The Russian downing of a US drone over the Black Sea on Tuesday has sparked a diplomatic spat and a race to recover highly classified technology.
The White House criticized Moscow’s actions as “unsafe, unprofessional and reckless”, while Russia’s Defense Ministry denied that its plane came into contact with the drone.
Russian and American planes operated over the Black Sea during Moscow’s war in Ukraine, but this is the first such incident since the conflict began.
Here’s what you need to know.
What happened to the American drone?
The drone, a US-made MQ-9 Reaper, and two Russian Su-27 jets were flying over international waters over the Black Sea on Tuesday when one of the Russian planes intentionally flew in front of the UAV and dumped fuel on it. times, said a US European Command statement.
The aircraft then struck the drone’s propeller, causing the drone’s remote operators to shoot it down in international waters. Pentagon spokesman Brig. General Patrick Ryder added on Tuesday that the Russian plane flew “in the vicinity” of the drone for 30 to 40 minutes before crashing just after 7 a.m. Central European Time.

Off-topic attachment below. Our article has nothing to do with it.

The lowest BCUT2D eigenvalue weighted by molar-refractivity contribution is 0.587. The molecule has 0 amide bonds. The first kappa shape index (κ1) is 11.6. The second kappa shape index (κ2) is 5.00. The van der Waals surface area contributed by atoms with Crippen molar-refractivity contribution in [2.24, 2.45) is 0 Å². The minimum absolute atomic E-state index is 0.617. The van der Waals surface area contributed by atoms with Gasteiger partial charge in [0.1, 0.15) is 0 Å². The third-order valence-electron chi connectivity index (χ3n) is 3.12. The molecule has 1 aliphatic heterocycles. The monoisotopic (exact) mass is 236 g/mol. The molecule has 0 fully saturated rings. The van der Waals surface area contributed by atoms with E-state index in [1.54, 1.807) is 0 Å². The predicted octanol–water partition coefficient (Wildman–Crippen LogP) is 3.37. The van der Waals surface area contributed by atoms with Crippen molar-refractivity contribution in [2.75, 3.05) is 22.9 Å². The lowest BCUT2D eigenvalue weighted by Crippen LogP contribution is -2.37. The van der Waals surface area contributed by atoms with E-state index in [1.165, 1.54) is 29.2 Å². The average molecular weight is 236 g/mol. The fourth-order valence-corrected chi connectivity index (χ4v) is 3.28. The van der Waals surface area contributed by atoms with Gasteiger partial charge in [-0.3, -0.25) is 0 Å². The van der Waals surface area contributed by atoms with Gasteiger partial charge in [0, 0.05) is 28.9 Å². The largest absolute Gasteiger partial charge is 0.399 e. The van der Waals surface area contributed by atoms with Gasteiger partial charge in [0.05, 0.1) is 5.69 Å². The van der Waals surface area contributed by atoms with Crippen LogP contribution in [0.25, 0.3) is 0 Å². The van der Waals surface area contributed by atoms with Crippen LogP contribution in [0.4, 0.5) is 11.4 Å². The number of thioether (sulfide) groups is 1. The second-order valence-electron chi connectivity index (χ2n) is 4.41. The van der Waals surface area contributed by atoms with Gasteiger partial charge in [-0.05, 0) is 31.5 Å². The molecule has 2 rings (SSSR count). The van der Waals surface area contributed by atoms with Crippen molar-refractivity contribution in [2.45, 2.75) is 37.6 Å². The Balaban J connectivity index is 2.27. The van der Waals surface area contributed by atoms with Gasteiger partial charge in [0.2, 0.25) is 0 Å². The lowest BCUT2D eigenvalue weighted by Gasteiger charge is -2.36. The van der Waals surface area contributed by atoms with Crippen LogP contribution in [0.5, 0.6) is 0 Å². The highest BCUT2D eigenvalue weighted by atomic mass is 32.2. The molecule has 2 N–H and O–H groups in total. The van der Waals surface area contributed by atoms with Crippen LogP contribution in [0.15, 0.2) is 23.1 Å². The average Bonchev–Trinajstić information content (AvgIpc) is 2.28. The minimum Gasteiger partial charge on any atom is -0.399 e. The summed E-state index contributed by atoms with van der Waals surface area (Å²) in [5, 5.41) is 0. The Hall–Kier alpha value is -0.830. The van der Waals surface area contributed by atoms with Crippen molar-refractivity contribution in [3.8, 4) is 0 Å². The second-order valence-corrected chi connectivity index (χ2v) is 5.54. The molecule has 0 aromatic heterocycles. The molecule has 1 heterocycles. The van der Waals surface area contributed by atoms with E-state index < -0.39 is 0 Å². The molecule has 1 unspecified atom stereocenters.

The Russians have given a different version of events. A Russian fighter jet “did not use airborne weapons or come into contact” with the drone over the Black Sea, the Russian Defense Ministry said in a statement on Tuesday.
The incident marks the first time Russian and US military planes have come into direct physical contact since Russia launched its invasion of Ukraine just over a year ago and is likely to escalate tensions between the two nations.
More pressingly, a race is on to prevent the drone from falling into the wrong hands. As of Tuesday night, neither country had recovered the drone, US officials said.
What is the MQ-9 Reaper drone?
The US Air Force primarily uses the Reaper for intelligence gathering, according to the service’s website, which touts the drone’s “intelligence, surveillance and reconnaissance” capabilities.
But when armed, the drone can also be used against “high-value, fleeting, time-sensitive” executive targets, given its weapon systems and ability to police an area over a long period of time.
In other words, the Reaper is capable of both guarding and attacking an enemy. These dual uses have earned the Reaper a nickname in military circles: the “hunter-killer.”
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